A duck and a dream

I had the pleasure of watching arguably the world’s best magician David Copperfield live in Melbourne recently. The magic itself was awesome...

17 reasons you should always carry a book with you

1. As someone who used to spend a lot of time waiting for real estate clients to show up – I know that clients / appointments / people in general are often late...

Reality Television your way to Success

I think I’m one of the only “motivational speakers” (not that I call myself that) who will openly admit that I watch television. I watch bad television too… even… dare I say it… reality television.

Where is the love?!

One of my businesses, Elephant Property, works in the notoriously under appreciated category of residential property management. The old adage in property management...

The power of the word

I’m quite distraught. I was eating my personal trainer approved afternoon snack of 12 almonds (my suggestion of 12 Tim Tams: not approved)...

Thursday, March 28, 2013

The Impact of Little


It was a little thing she did for us - organising a dinner reservation. It was made a little more complicated by the fact that we'd asked her to do it on next to no notice. We thought she'd have little chance of making it happen given the restaurant we were hoping for. And yet, the little smile on her lips told me she'd been able to get it together. 

Louisa was on the front desk of the Quest East Melbourne when myself and 3 treasured girlfriends (and business partners) checked in for our 2 night stay. As we were pulling up I remembered that last time we'd stayed here Megan had told me that going to Press Club (George from Master Chef's restaurant)  was on her "Bucket List". It was Friday evening, 7pm, the chance of getting a table for that evening was slim I knew (and going the next night on our 2 night journey wasn't a possibility due to a pre-existing date we had with Keith Urban).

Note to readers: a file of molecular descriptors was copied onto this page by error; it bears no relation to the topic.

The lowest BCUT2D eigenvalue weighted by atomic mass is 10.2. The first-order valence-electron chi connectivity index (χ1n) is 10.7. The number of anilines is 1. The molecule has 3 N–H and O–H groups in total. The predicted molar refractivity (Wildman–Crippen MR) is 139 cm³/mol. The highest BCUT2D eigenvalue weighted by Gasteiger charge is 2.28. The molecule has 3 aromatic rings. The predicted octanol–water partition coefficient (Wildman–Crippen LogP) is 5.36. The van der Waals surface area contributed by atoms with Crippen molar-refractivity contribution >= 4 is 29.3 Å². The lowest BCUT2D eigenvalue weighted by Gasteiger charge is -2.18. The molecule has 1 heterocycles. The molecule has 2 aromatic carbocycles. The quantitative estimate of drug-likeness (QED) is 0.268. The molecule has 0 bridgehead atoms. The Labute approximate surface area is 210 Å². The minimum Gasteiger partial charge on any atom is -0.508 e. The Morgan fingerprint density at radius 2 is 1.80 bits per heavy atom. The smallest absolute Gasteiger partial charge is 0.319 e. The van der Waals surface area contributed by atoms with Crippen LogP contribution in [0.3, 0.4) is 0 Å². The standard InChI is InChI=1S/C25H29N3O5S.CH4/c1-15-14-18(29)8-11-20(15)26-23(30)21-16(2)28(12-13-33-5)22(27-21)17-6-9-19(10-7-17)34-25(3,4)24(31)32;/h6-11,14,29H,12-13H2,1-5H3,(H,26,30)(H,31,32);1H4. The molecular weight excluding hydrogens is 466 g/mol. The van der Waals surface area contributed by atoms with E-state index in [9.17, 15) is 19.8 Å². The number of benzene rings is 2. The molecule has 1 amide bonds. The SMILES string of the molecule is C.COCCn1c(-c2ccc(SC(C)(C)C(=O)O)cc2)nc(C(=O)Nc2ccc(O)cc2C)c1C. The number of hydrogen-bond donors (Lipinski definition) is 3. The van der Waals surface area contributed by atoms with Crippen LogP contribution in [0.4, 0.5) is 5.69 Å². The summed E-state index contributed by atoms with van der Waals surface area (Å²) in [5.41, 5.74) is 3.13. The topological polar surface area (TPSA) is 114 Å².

And yet, by 9.00pm in the middle of a bustling restaurant without an empty seat - we sat a table, perfectly set for 4 little friends, enjoying an 8 course degustation feast and ticking something off one of our Bucket Lists. 

Wanting to make sure Louisa knew the impact of her "little" action - we bought her a small gift and left her a card the next day explaining the power in what she'd done. It's not every day you get to be instrumental in helping someone tick something off their bucket list and in creating a night for 4 friends that won't soon be forgotten. 

Every day in your life you'll have the power to do little actions - you might never know which one of them has had a huge impact, but don't forget that they have that power! 

PS - a day later I got this email from Louia's boss Natasha: "Just wanted to say a huge THANKYOU! You're words really had an impact on Louisa & she called me last night at home just so she could read your card to me. Just a little reminder for her that what may be so simple to her can mean so much to someone else."

By Kirsty Dunphey with No comments

Thursday, March 21, 2013

The Blue Cave


I spluttered in the water, clutching at the pool noodle which had been thoughtfully provided to me. The waves weren't strong, but what was ahead of me was, in short, terrifying.